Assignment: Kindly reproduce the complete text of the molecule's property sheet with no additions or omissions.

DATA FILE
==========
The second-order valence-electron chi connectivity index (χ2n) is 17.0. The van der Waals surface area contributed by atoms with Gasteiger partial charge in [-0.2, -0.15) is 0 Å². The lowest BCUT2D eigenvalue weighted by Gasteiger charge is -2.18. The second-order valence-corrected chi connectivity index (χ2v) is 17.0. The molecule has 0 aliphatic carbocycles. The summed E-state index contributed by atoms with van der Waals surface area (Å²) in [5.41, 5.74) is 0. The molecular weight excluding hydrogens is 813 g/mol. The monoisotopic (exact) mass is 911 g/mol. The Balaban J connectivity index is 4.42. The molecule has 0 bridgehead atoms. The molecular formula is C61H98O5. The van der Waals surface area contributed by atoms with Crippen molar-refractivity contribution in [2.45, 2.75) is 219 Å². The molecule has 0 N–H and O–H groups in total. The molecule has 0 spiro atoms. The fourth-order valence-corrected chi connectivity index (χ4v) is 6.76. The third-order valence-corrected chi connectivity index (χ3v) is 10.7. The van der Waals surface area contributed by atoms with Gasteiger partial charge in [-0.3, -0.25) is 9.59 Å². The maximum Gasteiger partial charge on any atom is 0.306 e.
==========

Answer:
The second-order valence-electron chi connectivity index (χ2n) is 17.0. The van der Waals surface area contributed by atoms with Gasteiger partial charge in [-0.2, -0.15) is 0 Å². The lowest BCUT2D eigenvalue weighted by Gasteiger charge is -2.18. The second-order valence-corrected chi connectivity index (χ2v) is 17.0. The molecule has 0 aliphatic carbocycles. The summed E-state index contributed by atoms with van der Waals surface area (Å²) in [5.41, 5.74) is 0. The molecular weight excluding hydrogens is 813 g/mol. The monoisotopic (exact) mass is 911 g/mol. The Balaban J connectivity index is 4.42. The molecule has 0 bridgehead atoms. The molecular formula is C61H98O5. The van der Waals surface area contributed by atoms with Crippen molar-refractivity contribution in [2.45, 2.75) is 219 Å². The molecule has 0 N–H and O–H groups in total. The molecule has 0 spiro atoms. The fourth-order valence-corrected chi connectivity index (χ4v) is 6.76. The third-order valence-corrected chi connectivity index (χ3v) is 10.7. The van der Waals surface area contributed by atoms with Gasteiger partial charge in [-0.3, -0.25) is 9.59 Å². The maximum Gasteiger partial charge on any atom is 0.306 e.